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The H&r Block Free Taxes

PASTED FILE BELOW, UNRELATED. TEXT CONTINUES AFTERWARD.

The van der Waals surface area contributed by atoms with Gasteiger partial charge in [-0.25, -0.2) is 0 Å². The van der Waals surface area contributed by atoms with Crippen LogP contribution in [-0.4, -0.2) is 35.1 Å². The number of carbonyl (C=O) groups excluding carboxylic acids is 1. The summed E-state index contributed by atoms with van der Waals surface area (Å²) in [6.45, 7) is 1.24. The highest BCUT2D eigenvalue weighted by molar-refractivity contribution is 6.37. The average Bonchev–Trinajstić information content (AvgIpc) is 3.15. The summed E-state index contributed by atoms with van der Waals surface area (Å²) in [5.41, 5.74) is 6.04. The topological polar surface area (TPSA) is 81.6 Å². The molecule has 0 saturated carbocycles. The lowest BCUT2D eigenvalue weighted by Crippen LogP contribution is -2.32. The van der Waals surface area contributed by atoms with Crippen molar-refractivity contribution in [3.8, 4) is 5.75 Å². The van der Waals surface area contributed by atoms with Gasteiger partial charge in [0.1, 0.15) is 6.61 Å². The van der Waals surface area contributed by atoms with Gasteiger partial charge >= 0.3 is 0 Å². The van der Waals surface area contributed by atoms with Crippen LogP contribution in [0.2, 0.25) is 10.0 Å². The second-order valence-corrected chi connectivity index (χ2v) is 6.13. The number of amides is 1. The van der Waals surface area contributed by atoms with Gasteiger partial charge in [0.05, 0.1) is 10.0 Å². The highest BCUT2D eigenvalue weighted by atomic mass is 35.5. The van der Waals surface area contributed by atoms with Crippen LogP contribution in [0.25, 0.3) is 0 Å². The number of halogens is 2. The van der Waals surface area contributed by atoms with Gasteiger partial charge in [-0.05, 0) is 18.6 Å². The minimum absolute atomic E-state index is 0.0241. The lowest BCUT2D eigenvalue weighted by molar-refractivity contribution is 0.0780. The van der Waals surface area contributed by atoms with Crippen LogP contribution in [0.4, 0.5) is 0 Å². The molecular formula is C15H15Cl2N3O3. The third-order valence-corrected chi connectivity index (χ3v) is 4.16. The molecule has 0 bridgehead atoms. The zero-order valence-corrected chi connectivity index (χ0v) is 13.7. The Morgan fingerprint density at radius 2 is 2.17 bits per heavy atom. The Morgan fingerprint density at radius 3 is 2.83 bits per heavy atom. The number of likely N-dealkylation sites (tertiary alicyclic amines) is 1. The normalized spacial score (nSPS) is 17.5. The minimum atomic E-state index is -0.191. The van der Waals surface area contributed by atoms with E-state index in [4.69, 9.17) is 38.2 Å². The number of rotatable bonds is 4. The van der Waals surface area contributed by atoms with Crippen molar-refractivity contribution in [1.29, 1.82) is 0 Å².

H&r block free taxes 3. H&r block free taxes   Gifts Table of Contents If you give gifts in the course of your trade or business, you can deduct all or part of the cost. H&r block free taxes This chapter explains the limits and rules for deducting the costs of gifts. H&r block free taxes $25 limit. H&r block free taxes   You can deduct no more than $25 for business gifts you give directly or indirectly to each person during your tax year. H&r block free taxes A gift to a company that is intended for the eventual personal use or benefit of a particular person or a limited class of people will be considered an indirect gift to that particular person or to the individuals within that class of people who receive the gift. H&r block free taxes   If you give a gift to a member of a customer's family, the gift is generally considered to be an indirect gift to the customer. H&r block free taxes This rule does not apply if you have a bona fide, independent business connection with that family member and the gift is not intended for the customer's eventual use. H&r block free taxes   If you and your spouse both give gifts, both of you are treated as one taxpayer. H&r block free taxes It does not matter whether you have separate businesses, are separately employed, or whether each of you has an independent connection with the recipient. H&r block free taxes If a partnership gives gifts, the partnership and the partners are treated as one taxpayer. H&r block free taxes Example. H&r block free taxes Bob Jones sells products to Local Company. H&r block free taxes He and his wife, Jan, gave Local Company three gourmet gift baskets to thank them for their business. H&r block free taxes They paid $80 for each gift basket, or $240 total. H&r block free taxes Three of Local Company's executives took the gift baskets home for their families' use. H&r block free taxes Bob and Jan have no independent business relationship with any of the executives' other family members. H&r block free taxes They can deduct a total of $75 ($25 limit × 3) for the gift baskets. H&r block free taxes Incidental costs. H&r block free taxes   Incidental costs, such as engraving on jewelry, or packaging, insuring, and mailing, are generally not included in determining the cost of a gift for purposes of the $25 limit. H&r block free taxes   A cost is incidental only if it does not add substantial value to the gift. H&r block free taxes For example, the cost of gift wrapping is an incidental cost. H&r block free taxes However, the purchase of an ornamental basket for packaging fruit is not an incidental cost if the value of the basket is substantial compared to the value of the fruit. H&r block free taxes Exceptions. H&r block free taxes   The following items are not considered gifts for purposes of the $25 limit. H&r block free taxes An item that costs $4 or less and: Has your name clearly and permanently imprinted on the gift, and Is one of a number of identical items you widely distribute. H&r block free taxes Examples include pens, desk sets, and plastic bags and cases. H&r block free taxes Signs, display racks, or other promotional material to be used on the business premises of the recipient. H&r block free taxes    Figure B. H&r block free taxes When Are Transportation Expenses Deductible? Most employees and self-employed persons can use this chart. H&r block free taxes (Do not use this chart if your home is your principal place of business. H&r block free taxes See Office in the home . H&r block free taxes ) Please click here for the text description of the image. H&r block free taxes Figure B. H&r block free taxes When Are Local Transportation Expenses Deductible?TAs for Figure B are: Reg 1. H&r block free taxes 162-1(a); RR 55–109; RR 94–47 Gift or entertainment. H&r block free taxes   Any item that might be considered either a gift or entertainment generally will be considered entertainment. H&r block free taxes However, if you give a customer packaged food or beverages you intend the customer to use at a later date, treat it as a gift. H&r block free taxes    If you give a customer tickets to a theater performance or sporting event and you do not go with the customer to the performance or event, you have a choice. H&r block free taxes You can treat the cost of the tickets as either a gift expense or an entertainment expense, whichever is to your advantage. H&r block free taxes   You can change your treatment of the tickets at a later date by filing an amended return. H&r block free taxes Generally, an amended return must be filed within 3 years from the date the original return was filed or within 2 years from the time the tax was paid, whichever is later. H&r block free taxes    If you go with the customer to the event, you must treat the cost of the tickets as an entertainment expense. H&r block free taxes You cannot choose, in this case, to treat the cost of the tickets as a gift expense. H&r block free taxes Prev  Up  Next   Home   More Online Publications